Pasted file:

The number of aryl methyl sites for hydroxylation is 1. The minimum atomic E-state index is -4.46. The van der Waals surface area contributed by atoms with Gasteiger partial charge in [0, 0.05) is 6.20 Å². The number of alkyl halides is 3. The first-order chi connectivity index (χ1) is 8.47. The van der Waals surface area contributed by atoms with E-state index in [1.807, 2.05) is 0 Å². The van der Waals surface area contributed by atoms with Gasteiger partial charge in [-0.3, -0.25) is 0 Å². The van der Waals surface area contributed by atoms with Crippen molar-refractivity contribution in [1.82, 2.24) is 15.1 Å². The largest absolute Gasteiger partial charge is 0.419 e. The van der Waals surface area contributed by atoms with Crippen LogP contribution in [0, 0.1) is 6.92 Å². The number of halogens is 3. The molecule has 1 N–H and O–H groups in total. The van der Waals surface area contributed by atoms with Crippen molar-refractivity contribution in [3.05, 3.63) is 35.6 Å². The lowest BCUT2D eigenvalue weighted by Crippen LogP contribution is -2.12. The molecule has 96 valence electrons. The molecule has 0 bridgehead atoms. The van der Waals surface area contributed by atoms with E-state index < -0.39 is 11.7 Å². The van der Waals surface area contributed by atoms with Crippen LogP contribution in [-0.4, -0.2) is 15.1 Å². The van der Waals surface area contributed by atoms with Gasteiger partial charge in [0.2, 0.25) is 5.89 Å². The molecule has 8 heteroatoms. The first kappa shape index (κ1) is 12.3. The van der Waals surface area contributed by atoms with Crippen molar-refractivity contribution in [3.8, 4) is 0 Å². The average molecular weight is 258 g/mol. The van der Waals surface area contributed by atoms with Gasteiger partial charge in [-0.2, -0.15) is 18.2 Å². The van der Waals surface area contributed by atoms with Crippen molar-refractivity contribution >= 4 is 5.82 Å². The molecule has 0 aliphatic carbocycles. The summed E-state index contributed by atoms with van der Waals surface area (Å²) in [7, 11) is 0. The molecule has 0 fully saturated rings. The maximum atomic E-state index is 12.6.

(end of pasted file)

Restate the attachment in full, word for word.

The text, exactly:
The number of aryl methyl sites for hydroxylation is 1. The minimum atomic E-state index is -4.46. The van der Waals surface area contributed by atoms with Gasteiger partial charge in [0, 0.05) is 6.20 Å². The number of alkyl halides is 3. The first-order chi connectivity index (χ1) is 8.47. The van der Waals surface area contributed by atoms with E-state index in [1.807, 2.05) is 0 Å². The van der Waals surface area contributed by atoms with Gasteiger partial charge in [-0.3, -0.25) is 0 Å². The van der Waals surface area contributed by atoms with Crippen molar-refractivity contribution in [1.82, 2.24) is 15.1 Å². The largest absolute Gasteiger partial charge is 0.419 e. The van der Waals surface area contributed by atoms with Crippen LogP contribution in [0, 0.1) is 6.92 Å². The number of halogens is 3. The molecule has 1 N–H and O–H groups in total. The van der Waals surface area contributed by atoms with Crippen molar-refractivity contribution in [3.05, 3.63) is 35.6 Å². The lowest BCUT2D eigenvalue weighted by Crippen LogP contribution is -2.12. The molecule has 96 valence electrons. The molecule has 0 bridgehead atoms. The van der Waals surface area contributed by atoms with E-state index < -0.39 is 11.7 Å². The van der Waals surface area contributed by atoms with Crippen LogP contribution in [-0.4, -0.2) is 15.1 Å². The van der Waals surface area contributed by atoms with Gasteiger partial charge in [0.2, 0.25) is 5.89 Å². The molecule has 8 heteroatoms. The first kappa shape index (κ1) is 12.3. The van der Waals surface area contributed by atoms with Crippen molar-refractivity contribution in [3.8, 4) is 0 Å². The average molecular weight is 258 g/mol. The van der Waals surface area contributed by atoms with Gasteiger partial charge in [-0.2, -0.15) is 18.2 Å². The van der Waals surface area contributed by atoms with Crippen molar-refractivity contribution >= 4 is 5.82 Å². The molecule has 0 aliphatic carbocycles. The summed E-state index contributed by atoms with van der Waals surface area (Å²) in [7, 11) is 0. The molecule has 0 fully saturated rings. The maximum atomic E-state index is 12.6.